Better Me

I Tested Positive for Group B Strep, Now What?

During pregnancy, you’ve likely heard about the importance of prenatal testing to ensure the health of you and your baby. But what happens when one of these tests comes back positive? Specifically, what does it mean when you test positive for group B strep (GBS)?

Your prenatal care team is testing for group B Streptococcus, a type of bacteria that lives in your urinary tract, digestive system and reproductive tracts. 

Usually, GBS doesn’t result in any health problems except when you’re pregnant. Testing positive for GBS can be scary. But don’t stress. The good news is that it is a very treatable condition. 

Meghan MacCleary, DO, an OBGYN with Banner Health, helps answer questions about group B strep in pregnancy, how it’s tested for and ways you can protect your little one.

What is group B strep? 

“Approximately 1 in 4 pregnant people are colonizers or carriers of GBS, one of many bacteria that live in the body, but usually is found in the intestines, vagina and rectum,” Dr. MacCleary said. 

Many people who test positive for GBS don’t have an active infection or symptoms. Pregnant women generally find out they are GBS positive when tested during their third trimester, between 36 and 37 weeks.

Most people who get sick from GBS infections are newborns exposed to the bacteria during birth. This is why getting tested for GBS and having the proper treatment plan in place before you deliver is important.

How do you get group B strep?

Being GBS-positive doesn’t mean you are unclean or have a sexually transmitted disease or infection (STD or STI). Anyone can carry this bacterium, even someone with no prior sexual experience. 

“GBS isn’t something you can catch like the flu or a cold,” Dr. MacCleary said. “While it can be passed back and forth from skin-to-skin contact, it’s not considered a sexually transmitted disease.”

Who is at greatest risk for group B strep?

Newborns, older adults or people with weakened or underdeveloped immune systems, such as diabetes or HIV (human immunodeficiency virus), are more likely to develop complications from GBS. 

Some factors increase a pregnant person’s risk of having a baby who develops GBS. These include:

  • Having a previous baby with GBS
  • Developing a fever during labor
  • Testing positive for GBS
  • Going a long time between when your water breaks and when you deliver (18 hours or more)
  • Having the bacteria found in your urine anytime during pregnancy

“In pregnant people, GBS can cause problems such as urinary tract infections (UTIs), pneumonia, bacteria in the blood, post-partum endometriosis and maternal sepsis,” Dr. MacCleary said. “However, the biggest risk could be for babies.”

While few babies who are exposed develop an infection, some babies who get GBS could develop life-threatening complications, including:

  • Pneumonia, sepsis and meningitis
  • Breathing problems
  • Heart and blood pressure issues
  • Hearing problems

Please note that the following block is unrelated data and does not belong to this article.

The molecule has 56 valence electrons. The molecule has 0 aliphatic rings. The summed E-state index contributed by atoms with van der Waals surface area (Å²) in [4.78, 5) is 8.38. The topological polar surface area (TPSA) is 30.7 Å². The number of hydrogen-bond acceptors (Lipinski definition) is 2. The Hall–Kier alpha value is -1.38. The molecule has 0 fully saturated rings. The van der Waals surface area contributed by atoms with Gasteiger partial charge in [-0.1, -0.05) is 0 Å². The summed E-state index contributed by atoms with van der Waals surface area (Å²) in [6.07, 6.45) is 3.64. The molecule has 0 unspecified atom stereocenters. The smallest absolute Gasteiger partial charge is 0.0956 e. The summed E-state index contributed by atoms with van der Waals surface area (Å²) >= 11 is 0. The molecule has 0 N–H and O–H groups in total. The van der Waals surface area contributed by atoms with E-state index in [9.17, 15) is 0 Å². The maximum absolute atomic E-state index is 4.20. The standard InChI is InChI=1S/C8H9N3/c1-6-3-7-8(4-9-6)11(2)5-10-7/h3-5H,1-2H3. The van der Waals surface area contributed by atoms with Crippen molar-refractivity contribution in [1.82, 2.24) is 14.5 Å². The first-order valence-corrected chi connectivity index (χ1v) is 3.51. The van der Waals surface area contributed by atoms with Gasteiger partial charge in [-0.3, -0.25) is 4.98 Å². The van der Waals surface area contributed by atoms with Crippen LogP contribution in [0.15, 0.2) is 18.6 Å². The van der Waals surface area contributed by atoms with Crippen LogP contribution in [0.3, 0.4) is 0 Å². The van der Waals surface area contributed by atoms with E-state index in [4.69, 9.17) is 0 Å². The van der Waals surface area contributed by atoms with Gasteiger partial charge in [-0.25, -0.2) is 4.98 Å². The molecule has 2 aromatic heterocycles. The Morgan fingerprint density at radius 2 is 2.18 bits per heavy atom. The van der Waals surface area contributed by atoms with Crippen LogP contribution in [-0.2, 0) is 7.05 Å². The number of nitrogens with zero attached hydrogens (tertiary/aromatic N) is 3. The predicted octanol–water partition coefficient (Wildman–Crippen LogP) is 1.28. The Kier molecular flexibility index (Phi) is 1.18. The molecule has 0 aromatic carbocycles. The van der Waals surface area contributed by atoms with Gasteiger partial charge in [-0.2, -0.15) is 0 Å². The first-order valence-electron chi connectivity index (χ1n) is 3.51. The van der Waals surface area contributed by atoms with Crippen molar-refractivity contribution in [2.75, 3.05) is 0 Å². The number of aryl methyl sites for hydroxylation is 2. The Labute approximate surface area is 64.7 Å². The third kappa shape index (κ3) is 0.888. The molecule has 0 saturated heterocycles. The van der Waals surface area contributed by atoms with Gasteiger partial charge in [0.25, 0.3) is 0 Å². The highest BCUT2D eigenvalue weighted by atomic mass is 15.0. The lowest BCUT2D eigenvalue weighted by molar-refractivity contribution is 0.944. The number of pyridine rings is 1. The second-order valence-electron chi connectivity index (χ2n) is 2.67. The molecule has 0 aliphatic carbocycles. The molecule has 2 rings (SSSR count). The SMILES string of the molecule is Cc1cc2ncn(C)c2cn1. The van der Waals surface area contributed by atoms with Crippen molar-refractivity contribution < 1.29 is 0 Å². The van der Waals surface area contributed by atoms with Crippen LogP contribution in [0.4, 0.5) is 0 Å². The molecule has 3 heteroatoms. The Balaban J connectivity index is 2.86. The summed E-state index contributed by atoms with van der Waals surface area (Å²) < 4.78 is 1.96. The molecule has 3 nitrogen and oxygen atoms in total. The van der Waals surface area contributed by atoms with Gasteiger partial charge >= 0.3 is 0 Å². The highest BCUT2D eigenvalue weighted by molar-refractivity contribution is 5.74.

• Gastrointestinal and kidney problems

What are the symptoms of group B strep infection?

GBS doesn’t usually cause symptoms in healthy people. However, if you do have symptoms, these may include:

  • Fever
  • Nausea and vomiting
  • Chest pain
  • Difficulty breathing

Babies can develop the disease during childbirth or a week or more after birth (known as late-onset infection). The symptoms of infection in newborns may include:

  • Fever
  • Difficulty feeding
  • Difficulty breathing
  • Baby is tired or hard to wake up

I tested positive for group B strep. Now what?

Your health care provider will swab your vagina and rectum and will send the swab to a lab to see if the strep bacteria grow. 

If you test positive for it, your labor and delivery team will give you an antibiotic through an IV during labor. The most common antibiotics to treat GBS are penicillin or ampicillin.

“This treatment works best if given at least four hours before childbirth,” Dr. MacCleary said. “This decreases the chances of your newborn getting the infection.”

According to the Centers for Disease Control and Prevention (CDC), your baby has a 1 in 200 chance of developing GBS if you don’t get antibiotics during labor, compared to 1 in 4,000 if you do

[Also read “Is It Safe to Take Antibiotics While I’m Pregnant.”]

Unfortunately, you can’t get treated for GBS before labor, as this bacterium can return after you stop taking the medicine.

Discuss with your health care provider how to include IV antibiotics in your birth plan, so your care team knows you’ll need them when you arrive. If you have a scheduled C-section, talk to your provider about the risks vs. benefits of starting IV antibiotics well before your surgery.

What happens if I don’t get the IV antibiotics in time?

Sometimes you can’t gauge how quickly your baby will come and may not make it to the hospital to receive your full dose of antibiotics.

If you don’t make it in time, your hospital or treating facility will watch your baby closely for signs of infection – usually 48 hours (about two days) after birth.

If your baby tests positive, they may need care in the NICU (neonatal intensive care unit) to receive IV antibiotics and be monitored for symptoms. Your baby may need other treatments if the infection is severe or if they have meningitis or pneumonia.


Don’t panic if your provider tells you you’re GBS positive during pregnancy. It is a common bacterium, and the chances you pass it to your baby are low, especially if you take antibiotics during labor.

Talk to your provider about how being GBS-positive could affect your birth plan and any other concerns you may have. In most cases, testing positive won’t cause any problems, and your baby is healthy.

To find a Banner Health specialist near you, visit

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